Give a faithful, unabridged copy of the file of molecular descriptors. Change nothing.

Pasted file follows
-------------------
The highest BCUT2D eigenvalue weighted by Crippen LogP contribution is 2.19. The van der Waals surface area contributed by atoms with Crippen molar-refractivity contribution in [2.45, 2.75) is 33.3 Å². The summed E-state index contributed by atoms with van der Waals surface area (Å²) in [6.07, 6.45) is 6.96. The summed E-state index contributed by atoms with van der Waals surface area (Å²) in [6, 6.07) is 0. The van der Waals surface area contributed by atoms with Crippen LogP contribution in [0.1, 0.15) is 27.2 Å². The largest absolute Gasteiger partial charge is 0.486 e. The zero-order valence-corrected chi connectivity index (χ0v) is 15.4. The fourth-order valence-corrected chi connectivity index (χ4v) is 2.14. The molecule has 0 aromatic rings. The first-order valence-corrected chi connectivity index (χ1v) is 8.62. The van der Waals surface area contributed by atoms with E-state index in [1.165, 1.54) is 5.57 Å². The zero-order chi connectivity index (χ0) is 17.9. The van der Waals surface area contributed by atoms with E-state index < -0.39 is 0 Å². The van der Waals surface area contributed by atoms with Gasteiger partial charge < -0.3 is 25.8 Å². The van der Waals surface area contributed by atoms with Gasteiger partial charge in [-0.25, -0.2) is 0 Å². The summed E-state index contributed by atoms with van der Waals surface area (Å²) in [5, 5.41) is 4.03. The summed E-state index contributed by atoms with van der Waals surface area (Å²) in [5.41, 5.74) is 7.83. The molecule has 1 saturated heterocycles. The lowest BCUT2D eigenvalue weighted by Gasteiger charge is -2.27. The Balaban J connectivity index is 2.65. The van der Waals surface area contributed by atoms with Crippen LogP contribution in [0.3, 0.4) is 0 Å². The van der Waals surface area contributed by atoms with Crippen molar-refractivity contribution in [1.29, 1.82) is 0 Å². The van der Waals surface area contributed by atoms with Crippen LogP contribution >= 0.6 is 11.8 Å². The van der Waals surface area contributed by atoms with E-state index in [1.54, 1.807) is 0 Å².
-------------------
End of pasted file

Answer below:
The highest BCUT2D eigenvalue weighted by Crippen LogP contribution is 2.19. The van der Waals surface area contributed by atoms with Crippen molar-refractivity contribution in [2.45, 2.75) is 33.3 Å². The summed E-state index contributed by atoms with van der Waals surface area (Å²) in [6.07, 6.45) is 6.96. The summed E-state index contributed by atoms with van der Waals surface area (Å²) in [6, 6.07) is 0. The van der Waals surface area contributed by atoms with Crippen LogP contribution in [0.1, 0.15) is 27.2 Å². The largest absolute Gasteiger partial charge is 0.486 e. The zero-order valence-corrected chi connectivity index (χ0v) is 15.4. The fourth-order valence-corrected chi connectivity index (χ4v) is 2.14. The molecule has 0 aromatic rings. The first-order valence-corrected chi connectivity index (χ1v) is 8.62. The van der Waals surface area contributed by atoms with E-state index in [1.165, 1.54) is 5.57 Å². The zero-order chi connectivity index (χ0) is 17.9. The van der Waals surface area contributed by atoms with E-state index < -0.39 is 0 Å². The van der Waals surface area contributed by atoms with Gasteiger partial charge < -0.3 is 25.8 Å². The van der Waals surface area contributed by atoms with Gasteiger partial charge in [-0.25, -0.2) is 0 Å². The summed E-state index contributed by atoms with van der Waals surface area (Å²) in [5, 5.41) is 4.03. The summed E-state index contributed by atoms with van der Waals surface area (Å²) in [5.41, 5.74) is 7.83. The molecule has 1 saturated heterocycles. The lowest BCUT2D eigenvalue weighted by Gasteiger charge is -2.27. The Balaban J connectivity index is 2.65. The van der Waals surface area contributed by atoms with Crippen LogP contribution in [0.3, 0.4) is 0 Å². The van der Waals surface area contributed by atoms with Crippen molar-refractivity contribution in [1.29, 1.82) is 0 Å². The van der Waals surface area contributed by atoms with Crippen LogP contribution >= 0.6 is 11.8 Å². The van der Waals surface area contributed by atoms with E-state index in [1.54, 1.807) is 0 Å².